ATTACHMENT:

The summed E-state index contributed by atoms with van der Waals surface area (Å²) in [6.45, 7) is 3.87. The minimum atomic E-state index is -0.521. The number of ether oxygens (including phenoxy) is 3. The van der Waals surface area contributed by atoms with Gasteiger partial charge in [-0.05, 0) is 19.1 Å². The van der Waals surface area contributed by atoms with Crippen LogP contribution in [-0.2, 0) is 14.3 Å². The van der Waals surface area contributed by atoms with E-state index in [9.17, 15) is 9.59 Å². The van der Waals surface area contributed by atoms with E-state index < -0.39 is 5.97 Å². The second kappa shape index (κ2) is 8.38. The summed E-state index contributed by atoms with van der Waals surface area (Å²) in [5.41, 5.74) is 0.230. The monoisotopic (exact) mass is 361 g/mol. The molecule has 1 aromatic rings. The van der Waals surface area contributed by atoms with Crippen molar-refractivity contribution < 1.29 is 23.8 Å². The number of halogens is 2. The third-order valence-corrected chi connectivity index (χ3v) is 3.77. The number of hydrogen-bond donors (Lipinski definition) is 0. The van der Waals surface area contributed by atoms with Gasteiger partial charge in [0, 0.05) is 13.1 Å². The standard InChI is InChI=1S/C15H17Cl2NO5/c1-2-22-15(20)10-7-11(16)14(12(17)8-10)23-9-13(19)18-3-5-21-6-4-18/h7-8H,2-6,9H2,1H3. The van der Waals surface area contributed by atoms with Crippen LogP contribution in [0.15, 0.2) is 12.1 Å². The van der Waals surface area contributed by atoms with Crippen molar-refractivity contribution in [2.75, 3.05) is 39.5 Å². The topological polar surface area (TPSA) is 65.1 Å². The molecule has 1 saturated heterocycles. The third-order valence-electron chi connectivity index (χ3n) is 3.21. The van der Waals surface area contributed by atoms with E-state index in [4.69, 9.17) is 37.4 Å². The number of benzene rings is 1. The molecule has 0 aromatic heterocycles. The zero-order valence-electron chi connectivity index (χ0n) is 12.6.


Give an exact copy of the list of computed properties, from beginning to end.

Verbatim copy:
The summed E-state index contributed by atoms with van der Waals surface area (Å²) in [6.45, 7) is 3.87. The minimum atomic E-state index is -0.521. The number of ether oxygens (including phenoxy) is 3. The van der Waals surface area contributed by atoms with Gasteiger partial charge in [-0.05, 0) is 19.1 Å². The van der Waals surface area contributed by atoms with Crippen LogP contribution in [-0.2, 0) is 14.3 Å². The van der Waals surface area contributed by atoms with E-state index in [9.17, 15) is 9.59 Å². The van der Waals surface area contributed by atoms with E-state index < -0.39 is 5.97 Å². The second kappa shape index (κ2) is 8.38. The summed E-state index contributed by atoms with van der Waals surface area (Å²) in [5.41, 5.74) is 0.230. The monoisotopic (exact) mass is 361 g/mol. The molecule has 1 aromatic rings. The van der Waals surface area contributed by atoms with Crippen molar-refractivity contribution < 1.29 is 23.8 Å². The number of halogens is 2. The third-order valence-corrected chi connectivity index (χ3v) is 3.77. The number of hydrogen-bond donors (Lipinski definition) is 0. The van der Waals surface area contributed by atoms with Gasteiger partial charge in [0, 0.05) is 13.1 Å². The standard InChI is InChI=1S/C15H17Cl2NO5/c1-2-22-15(20)10-7-11(16)14(12(17)8-10)23-9-13(19)18-3-5-21-6-4-18/h7-8H,2-6,9H2,1H3. The van der Waals surface area contributed by atoms with Crippen LogP contribution in [0.15, 0.2) is 12.1 Å². The van der Waals surface area contributed by atoms with Crippen molar-refractivity contribution in [2.75, 3.05) is 39.5 Å². The topological polar surface area (TPSA) is 65.1 Å². The molecule has 1 saturated heterocycles. The third-order valence-electron chi connectivity index (χ3n) is 3.21. The van der Waals surface area contributed by atoms with E-state index in [4.69, 9.17) is 37.4 Å². The number of benzene rings is 1. The molecule has 0 aromatic heterocycles. The zero-order valence-electron chi connectivity index (χ0n) is 12.6.